How to use the X clipboard

Phil Betts
Tue Sep 18 11:02:00 GMT 2007

Robert Kiesling wrote on Tuesday, September 18, 2007 3:02 AM::

> I need to set the X server option, "emulate3Buttons," in order to use
> the X clipboard with the Cygwin system's mouse.  The FAQ tells me that
> I can add, "-emulate3buttons <ms>," to the X server arguments.
> However, if I start the server with
>   startx -- -emulate3buttons 10
> all of the X server's default arguments seem to get overriden.  I
> would like to know where are the X server resources are located so I
> can add this option without overriding the X server's default
> arguments.

You can create a script file .xserverrc in your home directory that is
called to actually start the server.  This could be something as simple

  exec /usr/X11R6/bin/X $@ -emulate3buttons 10

Here, if you run startx without any arguments, $@ will contain the 
display number (e.g. ":0"), but not the default server arguments, so 
you would need to add them to the above line yourself. For more 
information, man xinit.

Alternatively, start XWin using startxwin.bat and edit that to add
your own options.  It's a much simpler script than startx, so you're 
less likely to go astray.

> On a related note, the server and display addresses default to
>, and that limits clipboard use to clients on the local
> host.

Not true.  The display IS on the PC where you started it, therefore it
is on the localhost for clients started on the localhost.  The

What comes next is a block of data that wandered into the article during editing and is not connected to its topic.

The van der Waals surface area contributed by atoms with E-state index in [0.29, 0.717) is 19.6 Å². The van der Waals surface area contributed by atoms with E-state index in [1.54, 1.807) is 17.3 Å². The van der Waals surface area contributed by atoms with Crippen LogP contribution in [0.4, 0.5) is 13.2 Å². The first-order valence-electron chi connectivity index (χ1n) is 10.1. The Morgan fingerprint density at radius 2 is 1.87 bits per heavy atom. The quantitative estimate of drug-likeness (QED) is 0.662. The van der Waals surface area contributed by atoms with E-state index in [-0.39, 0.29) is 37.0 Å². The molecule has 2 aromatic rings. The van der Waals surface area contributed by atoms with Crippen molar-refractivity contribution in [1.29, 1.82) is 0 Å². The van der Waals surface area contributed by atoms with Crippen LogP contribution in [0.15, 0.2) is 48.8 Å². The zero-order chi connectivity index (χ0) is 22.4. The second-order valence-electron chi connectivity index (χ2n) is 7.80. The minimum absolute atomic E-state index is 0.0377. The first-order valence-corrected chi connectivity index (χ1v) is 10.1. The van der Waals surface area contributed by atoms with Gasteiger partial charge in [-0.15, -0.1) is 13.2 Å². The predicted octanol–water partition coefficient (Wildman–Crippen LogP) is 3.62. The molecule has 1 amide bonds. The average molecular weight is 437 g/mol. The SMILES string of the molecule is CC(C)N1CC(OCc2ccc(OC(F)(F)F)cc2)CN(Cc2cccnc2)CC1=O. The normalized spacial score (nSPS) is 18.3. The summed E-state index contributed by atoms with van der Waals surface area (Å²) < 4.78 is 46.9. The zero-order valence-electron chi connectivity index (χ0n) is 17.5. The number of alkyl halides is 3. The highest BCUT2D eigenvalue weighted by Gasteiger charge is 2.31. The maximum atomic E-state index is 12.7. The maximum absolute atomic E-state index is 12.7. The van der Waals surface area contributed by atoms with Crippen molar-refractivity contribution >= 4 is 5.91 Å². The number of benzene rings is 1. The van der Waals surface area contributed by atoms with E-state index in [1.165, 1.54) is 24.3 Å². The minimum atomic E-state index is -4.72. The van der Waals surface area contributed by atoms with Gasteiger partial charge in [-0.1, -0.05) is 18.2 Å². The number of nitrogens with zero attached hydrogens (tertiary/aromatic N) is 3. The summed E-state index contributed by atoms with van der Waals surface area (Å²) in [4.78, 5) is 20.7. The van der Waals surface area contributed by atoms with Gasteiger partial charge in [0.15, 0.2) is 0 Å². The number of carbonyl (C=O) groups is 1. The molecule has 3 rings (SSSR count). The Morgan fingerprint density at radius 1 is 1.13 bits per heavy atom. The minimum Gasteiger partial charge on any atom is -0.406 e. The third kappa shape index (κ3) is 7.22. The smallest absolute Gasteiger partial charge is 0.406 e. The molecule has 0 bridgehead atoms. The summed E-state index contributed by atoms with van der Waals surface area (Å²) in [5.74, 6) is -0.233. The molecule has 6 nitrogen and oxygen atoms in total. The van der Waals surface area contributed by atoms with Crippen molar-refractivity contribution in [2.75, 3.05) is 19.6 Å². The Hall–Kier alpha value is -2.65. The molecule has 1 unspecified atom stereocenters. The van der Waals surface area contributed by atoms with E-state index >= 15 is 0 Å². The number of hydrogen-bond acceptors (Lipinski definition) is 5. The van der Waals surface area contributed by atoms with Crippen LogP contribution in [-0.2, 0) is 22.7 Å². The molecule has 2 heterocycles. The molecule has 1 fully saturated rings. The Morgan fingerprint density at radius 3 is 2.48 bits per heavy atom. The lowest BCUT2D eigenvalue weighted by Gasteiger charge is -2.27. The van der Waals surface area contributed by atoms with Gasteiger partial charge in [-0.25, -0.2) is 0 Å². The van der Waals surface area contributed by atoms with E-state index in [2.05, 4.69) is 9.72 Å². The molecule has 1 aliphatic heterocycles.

clipboard is available to all clients running on the server, wherever 
they may be.

> Because 
> this network gets its addresses through DHCP, I would like to know if
> there's a way to tell the X server beforehand what the network
> address is. I assume I can parse the output of Windows netstat after
> booting and add the address to /etc/hosts before starting the X
> server, but I would welcome any clues, hints, or suggestions how to
> go about telling the resolver library about the network address with
> a documented interface. 

There's no need for any of this.

Suppose the PC where you run the server is hosta and the remote box 
is hostb.  You start the server on hosta, where it is known as 

You then log into hostb.  From there, the server would be known as 
hosta:0, so you would set DISPLAY=hosta:0.

If hosta is not set up in your nameserver, then you would need to
use hosta's IP address, however it's still not necessary, nor is it
advisable.  If you connect directly to the server as a named host (or 
IP address), you either need to use XDMCP or the insecure xhost to 
allow access to your server from hostb.  The much preferred way is to 
use ssh with trusted X11 forwarding instead.

To do this, you log into hostb using:
  ssh -Y user@hostb

You need to ensure that $DISPLAY is set BEFORE you run ssh.  You can 
ensure this by running ssh like this:
  DISPLAY=localhost:0 ssh -Y user@hostb
However, if you start it from a cygwin shell, $DISPLAY should already
be set correctly.

On hostb, you will find that ssh has set up the DISPLAY to _look_ 
like it is connecting to a server on hostb - i.e. it will be 
localhost:10.0 or similar. Do not change this "because it looks wrong".
It simply means that ssh has opened a port on hostb (in this case 
6010), to which hostb's clients connect.  Traffic on this port is 
forwarded over the secure link to hosta's port 6000.

For more information (including what you may need to set up to
enable X11 forwarding), consult the FAQ:

Finally, this is the wrong list for X related questions. Check out

I've redirected replies to the correct list.


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